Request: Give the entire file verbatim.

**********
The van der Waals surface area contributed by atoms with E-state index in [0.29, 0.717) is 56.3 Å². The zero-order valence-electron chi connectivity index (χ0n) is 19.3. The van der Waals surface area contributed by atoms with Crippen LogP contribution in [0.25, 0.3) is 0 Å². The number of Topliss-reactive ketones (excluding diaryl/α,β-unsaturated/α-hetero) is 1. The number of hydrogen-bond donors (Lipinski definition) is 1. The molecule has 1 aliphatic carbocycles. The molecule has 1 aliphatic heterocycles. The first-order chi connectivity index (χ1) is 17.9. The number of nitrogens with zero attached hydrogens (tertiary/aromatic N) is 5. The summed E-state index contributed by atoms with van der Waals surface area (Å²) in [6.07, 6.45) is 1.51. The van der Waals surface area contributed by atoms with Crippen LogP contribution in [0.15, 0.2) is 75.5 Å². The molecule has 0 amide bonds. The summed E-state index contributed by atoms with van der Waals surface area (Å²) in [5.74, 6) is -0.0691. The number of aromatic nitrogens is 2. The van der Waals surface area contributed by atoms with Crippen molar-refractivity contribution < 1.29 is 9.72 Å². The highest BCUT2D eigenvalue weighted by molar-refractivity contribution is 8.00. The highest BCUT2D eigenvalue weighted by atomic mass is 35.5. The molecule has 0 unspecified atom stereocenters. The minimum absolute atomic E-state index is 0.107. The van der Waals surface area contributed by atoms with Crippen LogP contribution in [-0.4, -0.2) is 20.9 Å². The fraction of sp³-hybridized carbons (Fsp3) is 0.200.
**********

The van der Waals surface area contributed by atoms with E-state index in [0.29, 0.717) is 56.3 Å². The zero-order valence-electron chi connectivity index (χ0n) is 19.3. The van der Waals surface area contributed by atoms with Crippen LogP contribution in [0.25, 0.3) is 0 Å². The number of Topliss-reactive ketones (excluding diaryl/α,β-unsaturated/α-hetero) is 1. The number of hydrogen-bond donors (Lipinski definition) is 1. The molecule has 1 aliphatic carbocycles. The molecule has 1 aliphatic heterocycles. The first-order chi connectivity index (χ1) is 17.9. The number of nitrogens with zero attached hydrogens (tertiary/aromatic N) is 5. The summed E-state index contributed by atoms with van der Waals surface area (Å²) in [6.07, 6.45) is 1.51. The van der Waals surface area contributed by atoms with Crippen LogP contribution in [0.15, 0.2) is 75.5 Å². The molecule has 0 amide bonds. The summed E-state index contributed by atoms with van der Waals surface area (Å²) in [5.74, 6) is -0.0691. The number of aromatic nitrogens is 2. The van der Waals surface area contributed by atoms with Crippen molar-refractivity contribution < 1.29 is 9.72 Å². The highest BCUT2D eigenvalue weighted by molar-refractivity contribution is 8.00. The highest BCUT2D eigenvalue weighted by atomic mass is 35.5. The molecule has 0 unspecified atom stereocenters. The minimum absolute atomic E-state index is 0.107. The van der Waals surface area contributed by atoms with Crippen LogP contribution in [-0.4, -0.2) is 20.9 Å². The fraction of sp³-hybridized carbons (Fsp3) is 0.200.